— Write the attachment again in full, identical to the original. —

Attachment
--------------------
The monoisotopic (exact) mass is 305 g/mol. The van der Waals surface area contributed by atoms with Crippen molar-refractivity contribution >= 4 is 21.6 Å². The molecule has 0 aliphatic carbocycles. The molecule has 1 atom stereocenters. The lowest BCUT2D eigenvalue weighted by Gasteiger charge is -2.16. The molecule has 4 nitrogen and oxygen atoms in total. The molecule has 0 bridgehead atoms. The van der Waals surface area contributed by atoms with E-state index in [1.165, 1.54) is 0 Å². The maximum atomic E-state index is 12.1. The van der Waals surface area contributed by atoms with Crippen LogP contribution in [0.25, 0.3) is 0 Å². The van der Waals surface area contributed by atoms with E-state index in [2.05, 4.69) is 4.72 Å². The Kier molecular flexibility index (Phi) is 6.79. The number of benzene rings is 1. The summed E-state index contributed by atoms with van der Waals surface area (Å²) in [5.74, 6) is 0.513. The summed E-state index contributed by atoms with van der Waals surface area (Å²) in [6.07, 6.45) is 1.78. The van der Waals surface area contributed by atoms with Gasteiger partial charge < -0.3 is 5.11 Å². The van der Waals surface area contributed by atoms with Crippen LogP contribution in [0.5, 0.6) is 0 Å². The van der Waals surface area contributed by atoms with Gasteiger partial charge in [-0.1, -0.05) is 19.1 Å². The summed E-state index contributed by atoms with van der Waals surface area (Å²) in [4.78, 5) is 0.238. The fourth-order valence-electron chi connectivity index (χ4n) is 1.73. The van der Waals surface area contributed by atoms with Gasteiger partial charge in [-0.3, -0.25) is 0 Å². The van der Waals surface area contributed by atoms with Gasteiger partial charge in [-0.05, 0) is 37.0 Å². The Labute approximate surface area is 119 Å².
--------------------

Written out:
The monoisotopic (exact) mass is 305 g/mol. The van der Waals surface area contributed by atoms with Crippen molar-refractivity contribution >= 4 is 21.6 Å². The molecule has 0 aliphatic carbocycles. The molecule has 1 atom stereocenters. The lowest BCUT2D eigenvalue weighted by Gasteiger charge is -2.16. The molecule has 4 nitrogen and oxygen atoms in total. The molecule has 0 bridgehead atoms. The van der Waals surface area contributed by atoms with E-state index in [1.165, 1.54) is 0 Å². The maximum atomic E-state index is 12.1. The van der Waals surface area contributed by atoms with Crippen LogP contribution in [0.25, 0.3) is 0 Å². The van der Waals surface area contributed by atoms with E-state index in [2.05, 4.69) is 4.72 Å². The Kier molecular flexibility index (Phi) is 6.79. The number of benzene rings is 1. The summed E-state index contributed by atoms with van der Waals surface area (Å²) in [5.74, 6) is 0.513. The summed E-state index contributed by atoms with van der Waals surface area (Å²) in [6.07, 6.45) is 1.78. The van der Waals surface area contributed by atoms with Gasteiger partial charge < -0.3 is 5.11 Å². The van der Waals surface area contributed by atoms with Crippen LogP contribution in [0.5, 0.6) is 0 Å². The van der Waals surface area contributed by atoms with Gasteiger partial charge in [-0.1, -0.05) is 19.1 Å². The summed E-state index contributed by atoms with van der Waals surface area (Å²) in [4.78, 5) is 0.238. The fourth-order valence-electron chi connectivity index (χ4n) is 1.73. The van der Waals surface area contributed by atoms with Gasteiger partial charge in [-0.3, -0.25) is 0 Å². The van der Waals surface area contributed by atoms with Gasteiger partial charge in [-0.05, 0) is 37.0 Å². The Labute approximate surface area is 119 Å².